The following represent written classroom assignments which stand out in the esteem of the teacher and have been selected for publication. 


LAL Entry

By (Saumya, 5th grade)

Dear Kate DiCamillo,

I enjoyed meeting the fascinating characters in your book, The Tales of Despereaux. This tiny mouse with large ears is an outcast, as he doesn't understand the "normal" way to act. Other mice eat the books in the library, while Despereaux delights in reading them. I love how your book has two stories going on at the same time that come together in a sentimental ending. I cried so much while reading your book. Sometimes it was tears of joy, sometimes tears of sorrow. I went on an emotional rollercoaster, with suspenseful twists and turns.

The little mouse you created shows so much courage, he puts me to shame! But after reading your book, I, too, have learned to show courage, especially when I am in situations where I feel different from others. In my math class and math club group, I am the only girl. The first time I entered math club and saw I'd be working with boys, thoughts of transferring to the lower group flashed in my mind. Then I remembered Despereaux and how he never turned back while confronting situations which were much more challenging than mine.

Whenever I feel like cowering back into the shadows, I remember how Despereaux traveled through the dungeon with the red string tied around his neck. Even though the string was a mark of being ejected from the mouse society, he wore it as a mark of honor. This empowers me through whatever I am doing because I think, If this little mouse did something that most humans can't do, using only courage, I can face much less dangerous problems, as long as I hold fast to my courage. I have been in math club for a month now, and it is not nearly as bad as I thought it would be. Because of your amazing book, I found the determination to learn new math concepts in a tough group filled with strangers.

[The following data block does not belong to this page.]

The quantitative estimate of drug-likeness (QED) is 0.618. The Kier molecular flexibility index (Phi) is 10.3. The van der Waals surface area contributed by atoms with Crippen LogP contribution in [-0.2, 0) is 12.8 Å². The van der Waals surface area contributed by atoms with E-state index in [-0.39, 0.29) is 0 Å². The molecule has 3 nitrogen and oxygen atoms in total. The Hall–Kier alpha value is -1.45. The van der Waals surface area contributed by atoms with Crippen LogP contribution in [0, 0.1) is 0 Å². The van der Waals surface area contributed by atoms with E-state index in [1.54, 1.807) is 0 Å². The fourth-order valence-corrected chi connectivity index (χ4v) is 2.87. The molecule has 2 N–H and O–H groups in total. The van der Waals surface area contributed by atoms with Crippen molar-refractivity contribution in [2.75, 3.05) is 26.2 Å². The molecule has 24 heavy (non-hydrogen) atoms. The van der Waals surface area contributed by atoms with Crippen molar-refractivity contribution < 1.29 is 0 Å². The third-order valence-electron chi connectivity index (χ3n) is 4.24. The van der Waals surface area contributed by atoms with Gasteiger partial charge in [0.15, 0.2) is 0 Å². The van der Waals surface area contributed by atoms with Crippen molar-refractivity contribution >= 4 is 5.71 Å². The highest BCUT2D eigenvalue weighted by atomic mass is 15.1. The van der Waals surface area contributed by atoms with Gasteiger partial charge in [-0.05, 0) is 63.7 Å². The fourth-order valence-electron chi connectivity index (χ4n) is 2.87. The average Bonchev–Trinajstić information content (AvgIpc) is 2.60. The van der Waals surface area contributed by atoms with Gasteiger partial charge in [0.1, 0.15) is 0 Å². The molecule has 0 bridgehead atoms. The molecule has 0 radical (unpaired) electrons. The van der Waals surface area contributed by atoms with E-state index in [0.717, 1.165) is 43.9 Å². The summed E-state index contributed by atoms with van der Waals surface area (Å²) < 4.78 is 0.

All people need courage each day in their lives. Finding it inside is very hard, for we can't conjure it from thin air. We have to plant our little seed and watch it grow by practicing and developing courage in the small situations we face every day. Once our plant has blossomed, we protect it by making sure it remains as courage and doesn't turn into pride. The thought should be: I can do this! not, I can do everything! Once we make exhibiting courage a habit, we can use it in more difficult circumstances, too. Just like Despereaux, we can apply bravery to block our own negative thoughts about being different.

I had to remember this when I entered my present school last year. At my old school I had lots friends, but I wasn't learning much. My classes became very easy and boring. Then my parents found another school with a more advanced curriculum. Sure, I wanted to go to a school where I would learn new things, but I needed courage to leave all my friends and walk into a frightening situation. Finally, I once again remembered my little friend, Despereaux, gathered my courage, and told my parents I would change schools. It turned out to be a great decision. I made friends immediately, and I have gained much valuable knowledge.

Thank you, Kate DiCamillo, for your inspiring book, The Tales of Despereaux. It has taught me that a kind heart overflowing with love and courage opens doors that lead to completed goals and dreams that become true. Everyone must search for his or her seed. I found mine in your book, and I hope others can, too.


Saumya M.